Magical moments in Greece

I am back in Georgetown after two weeks abroad, but this morning, in spirit, I am still in Greece, remembering the magical moments spent on Tinos.

When I was a little girl, my family and I used to go to Tinos often. My maternal grandfather, a Greek philosophy professor, decided to take a sabbatical there when my mother was 16, and moved the family to the island for two years, in a gorgeous, simple, very old stone house. The last time I was there, I was 14. Why I haven’t gone in so long, I don’t know.

Returning to this magical, religious, non-touristy island to spend a week of vacation was heaven. I haven’t taken a week-long vacation in 5 years (mistake I won’t make again), and the Tinos lifestyle was ideal for a real break. There is no radio, no TV, no internet, in the house (and no dishwasher and no washing machine). The days, as a result, seem quieter, longer, more peaceful. The news of the day focuses on how many cats and goats are around, what color the sky is, and which direction the wind is blowing.

I thought I would be bored after a week, but I really wish I could have stayed longer. In a week, I just began to re-discover the island. Here were some of the highlights of my trip:

  • There are so many villages to visit on Tinos, all with its distinct personality. My two favorite (other than Triandaros, where my grandma’s house is), are Pyrgos, known for its marble, and Volax, hidden in the middle of giant, rounded granite boulders.
  • Tinos is known for its churches. I really think there are more churches than people. Not all of them were open, but all of the ones I saw were beautiful. My favorite was a small one on the way from Triandaros to Kalivia beach. A lonely church on the side of the road, gorgeous white with a blue steeple.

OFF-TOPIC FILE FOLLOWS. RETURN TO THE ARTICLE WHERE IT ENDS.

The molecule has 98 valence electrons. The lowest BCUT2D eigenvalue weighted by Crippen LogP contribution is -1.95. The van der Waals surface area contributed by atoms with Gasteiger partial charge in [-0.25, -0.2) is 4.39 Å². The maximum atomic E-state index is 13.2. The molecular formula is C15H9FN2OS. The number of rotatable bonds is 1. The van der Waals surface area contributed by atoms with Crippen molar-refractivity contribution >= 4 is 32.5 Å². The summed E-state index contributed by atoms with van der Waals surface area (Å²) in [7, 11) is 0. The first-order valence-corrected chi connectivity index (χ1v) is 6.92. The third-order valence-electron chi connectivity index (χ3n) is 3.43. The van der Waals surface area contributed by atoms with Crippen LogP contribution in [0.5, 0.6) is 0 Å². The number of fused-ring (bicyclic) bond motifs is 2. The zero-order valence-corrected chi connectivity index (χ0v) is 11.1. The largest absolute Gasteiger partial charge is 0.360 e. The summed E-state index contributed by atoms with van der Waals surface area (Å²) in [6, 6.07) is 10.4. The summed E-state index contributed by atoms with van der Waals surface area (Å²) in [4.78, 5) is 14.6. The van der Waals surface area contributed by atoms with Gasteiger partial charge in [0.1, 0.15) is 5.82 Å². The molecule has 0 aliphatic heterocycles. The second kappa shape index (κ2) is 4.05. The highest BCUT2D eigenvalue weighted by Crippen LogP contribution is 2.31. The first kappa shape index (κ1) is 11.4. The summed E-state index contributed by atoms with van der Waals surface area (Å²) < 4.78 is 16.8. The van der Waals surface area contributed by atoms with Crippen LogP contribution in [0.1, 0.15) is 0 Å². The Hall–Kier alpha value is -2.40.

• The most amazing beach ever (maybe my favorite beach in the world) is called Kalivia. It is somewhat out of the way (signs for this beach are in Greek only…), hence not too crowded, offers lounge chairs, straw umbrellas (you know my feeling about the sun…), and, most importantly, the Beach Bar. This exterior bar is owned and operated by Marcos, a Greek who looks like a German and whose nickname is “The German, who lives on Tinos in the summer and in Davos in the winter. He knows everyone, is the perfect host, and makes his signature drink, the “Kalivadi,” with home-made raki, brown sugar, and lime. Deliciously refreshing…
  • I ate one Greek salad per day (sometimes two per day) in search for the perfect one. And after a week, I have to say the best one was at Taverna Lefkes in Triandaros.
  • My favorite restaurant (not that I tried them all) was Bourou, near Konia beach. I ate dinner there three times… moussaka, ochra, rooster, spaghetti carbonara, everything was delicious.
  • My drink of choice (other than the Kalivadi at the Beach Bar) was Boutari wine. Some of my favorite moments were those spent on the terrace, with view of the port, with a good book and a chilled glass of rosé.
  • While I did disconnect and take a break, I still had to find an internet café and check in once in a while with “the real world.” Para Pente Café was perfect, quiet, free wi-fi, offering delicious Greek yogurt, and delicious frozen cappuccinos. The magical view of the port and the ferrys made checking email almost delightful.
  • I did leave the island one day, to visit Delos, known to be one of the places on earth that receives the most intensive sunlight (no shade there, wear a hat and sunscreen!). According to Greek mythology, this island is where Apollo and Artemis were born. The island developed into a flourishing trade center, which one still can get a feel for thanks to the excavations. Delos was like a huge outdoor Greek architecture and culture museum. Beautiful.

When I go back, hopefully soon, I want to visit Panormos, Kolimbithra beach, Arnados, Santa Margarita, and Ag. Fokas. And go to Santorini (where the Boutari winery is). And more. Between now and then, I will brush up on my Greek, my Greek history, and my Greek mythology. After all, my parents made me take ancient Greek (in addition to Latin) in school. Now I know why, and I feel like I should have paid more attention in class…

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